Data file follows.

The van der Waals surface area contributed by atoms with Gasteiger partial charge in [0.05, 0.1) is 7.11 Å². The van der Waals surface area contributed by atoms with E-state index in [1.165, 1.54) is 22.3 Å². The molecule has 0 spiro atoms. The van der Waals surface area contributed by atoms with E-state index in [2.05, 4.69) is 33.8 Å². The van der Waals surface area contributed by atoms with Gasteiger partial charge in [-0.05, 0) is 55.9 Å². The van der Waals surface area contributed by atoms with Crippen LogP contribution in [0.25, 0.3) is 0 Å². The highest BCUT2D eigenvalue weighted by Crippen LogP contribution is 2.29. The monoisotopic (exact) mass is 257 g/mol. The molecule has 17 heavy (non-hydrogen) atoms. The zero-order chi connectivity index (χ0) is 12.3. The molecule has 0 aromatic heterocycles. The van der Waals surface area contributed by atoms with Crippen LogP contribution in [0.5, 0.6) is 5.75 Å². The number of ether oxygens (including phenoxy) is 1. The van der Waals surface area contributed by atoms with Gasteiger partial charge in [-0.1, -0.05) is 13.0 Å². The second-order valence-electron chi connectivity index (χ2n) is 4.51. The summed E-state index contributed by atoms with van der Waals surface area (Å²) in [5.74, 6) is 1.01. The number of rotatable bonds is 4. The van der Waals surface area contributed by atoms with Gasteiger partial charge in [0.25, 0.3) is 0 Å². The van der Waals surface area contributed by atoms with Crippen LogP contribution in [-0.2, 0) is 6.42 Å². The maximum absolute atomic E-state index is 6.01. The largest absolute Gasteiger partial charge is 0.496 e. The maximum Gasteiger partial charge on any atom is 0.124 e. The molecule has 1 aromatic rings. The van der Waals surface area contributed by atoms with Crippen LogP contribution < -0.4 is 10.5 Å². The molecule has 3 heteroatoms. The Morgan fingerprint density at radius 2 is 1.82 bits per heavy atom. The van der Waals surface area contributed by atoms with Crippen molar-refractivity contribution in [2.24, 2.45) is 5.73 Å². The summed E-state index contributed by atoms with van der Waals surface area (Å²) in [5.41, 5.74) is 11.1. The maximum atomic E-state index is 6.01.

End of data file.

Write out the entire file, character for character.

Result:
The van der Waals surface area contributed by atoms with Gasteiger partial charge in [0.05, 0.1) is 7.11 Å². The van der Waals surface area contributed by atoms with E-state index in [1.165, 1.54) is 22.3 Å². The molecule has 0 spiro atoms. The van der Waals surface area contributed by atoms with E-state index in [2.05, 4.69) is 33.8 Å². The van der Waals surface area contributed by atoms with Gasteiger partial charge in [-0.05, 0) is 55.9 Å². The van der Waals surface area contributed by atoms with Crippen LogP contribution in [0.25, 0.3) is 0 Å². The highest BCUT2D eigenvalue weighted by Crippen LogP contribution is 2.29. The monoisotopic (exact) mass is 257 g/mol. The molecule has 17 heavy (non-hydrogen) atoms. The zero-order chi connectivity index (χ0) is 12.3. The molecule has 0 aromatic heterocycles. The van der Waals surface area contributed by atoms with Crippen LogP contribution in [0.5, 0.6) is 5.75 Å². The number of ether oxygens (including phenoxy) is 1. The van der Waals surface area contributed by atoms with Gasteiger partial charge in [-0.1, -0.05) is 13.0 Å². The second-order valence-electron chi connectivity index (χ2n) is 4.51. The summed E-state index contributed by atoms with van der Waals surface area (Å²) in [5.74, 6) is 1.01. The number of rotatable bonds is 4. The van der Waals surface area contributed by atoms with Gasteiger partial charge in [0.25, 0.3) is 0 Å². The van der Waals surface area contributed by atoms with Crippen LogP contribution in [-0.2, 0) is 6.42 Å². The maximum absolute atomic E-state index is 6.01. The largest absolute Gasteiger partial charge is 0.496 e. The maximum Gasteiger partial charge on any atom is 0.124 e. The molecule has 1 aromatic rings. The van der Waals surface area contributed by atoms with Crippen LogP contribution < -0.4 is 10.5 Å². The molecule has 3 heteroatoms. The Morgan fingerprint density at radius 2 is 1.82 bits per heavy atom. The van der Waals surface area contributed by atoms with Crippen molar-refractivity contribution in [2.24, 2.45) is 5.73 Å². The summed E-state index contributed by atoms with van der Waals surface area (Å²) in [5.41, 5.74) is 11.1. The maximum atomic E-state index is 6.01.